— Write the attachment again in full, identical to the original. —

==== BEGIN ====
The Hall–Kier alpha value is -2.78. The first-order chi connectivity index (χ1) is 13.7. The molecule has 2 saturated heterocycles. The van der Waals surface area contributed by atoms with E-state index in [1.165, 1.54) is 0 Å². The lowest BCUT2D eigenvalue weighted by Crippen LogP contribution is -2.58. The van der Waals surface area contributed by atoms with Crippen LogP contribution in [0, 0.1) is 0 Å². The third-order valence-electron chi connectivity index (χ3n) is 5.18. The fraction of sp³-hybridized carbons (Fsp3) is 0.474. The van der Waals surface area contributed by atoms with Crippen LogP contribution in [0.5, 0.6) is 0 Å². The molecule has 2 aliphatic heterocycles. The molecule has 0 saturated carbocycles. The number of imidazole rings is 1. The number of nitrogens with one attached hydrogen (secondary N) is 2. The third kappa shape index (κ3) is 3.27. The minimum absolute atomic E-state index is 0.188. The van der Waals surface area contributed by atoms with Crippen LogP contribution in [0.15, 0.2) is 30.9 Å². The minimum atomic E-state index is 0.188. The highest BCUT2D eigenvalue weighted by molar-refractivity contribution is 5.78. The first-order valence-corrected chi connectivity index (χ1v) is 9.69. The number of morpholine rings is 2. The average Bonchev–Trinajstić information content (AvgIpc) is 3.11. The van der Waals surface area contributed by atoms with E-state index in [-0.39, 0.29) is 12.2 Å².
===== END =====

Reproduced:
The Hall–Kier alpha value is -2.78. The first-order chi connectivity index (χ1) is 13.7. The molecule has 2 saturated heterocycles. The van der Waals surface area contributed by atoms with E-state index in [1.165, 1.54) is 0 Å². The lowest BCUT2D eigenvalue weighted by Crippen LogP contribution is -2.58. The van der Waals surface area contributed by atoms with Crippen LogP contribution in [0, 0.1) is 0 Å². The third-order valence-electron chi connectivity index (χ3n) is 5.18. The fraction of sp³-hybridized carbons (Fsp3) is 0.474. The van der Waals surface area contributed by atoms with Crippen LogP contribution in [0.5, 0.6) is 0 Å². The molecule has 2 aliphatic heterocycles. The molecule has 0 saturated carbocycles. The number of imidazole rings is 1. The number of nitrogens with one attached hydrogen (secondary N) is 2. The third kappa shape index (κ3) is 3.27. The minimum absolute atomic E-state index is 0.188. The van der Waals surface area contributed by atoms with Crippen LogP contribution in [0.15, 0.2) is 30.9 Å². The minimum atomic E-state index is 0.188. The highest BCUT2D eigenvalue weighted by molar-refractivity contribution is 5.78. The first-order valence-corrected chi connectivity index (χ1v) is 9.69. The number of morpholine rings is 2. The average Bonchev–Trinajstić information content (AvgIpc) is 3.11. The van der Waals surface area contributed by atoms with E-state index in [-0.39, 0.29) is 12.2 Å².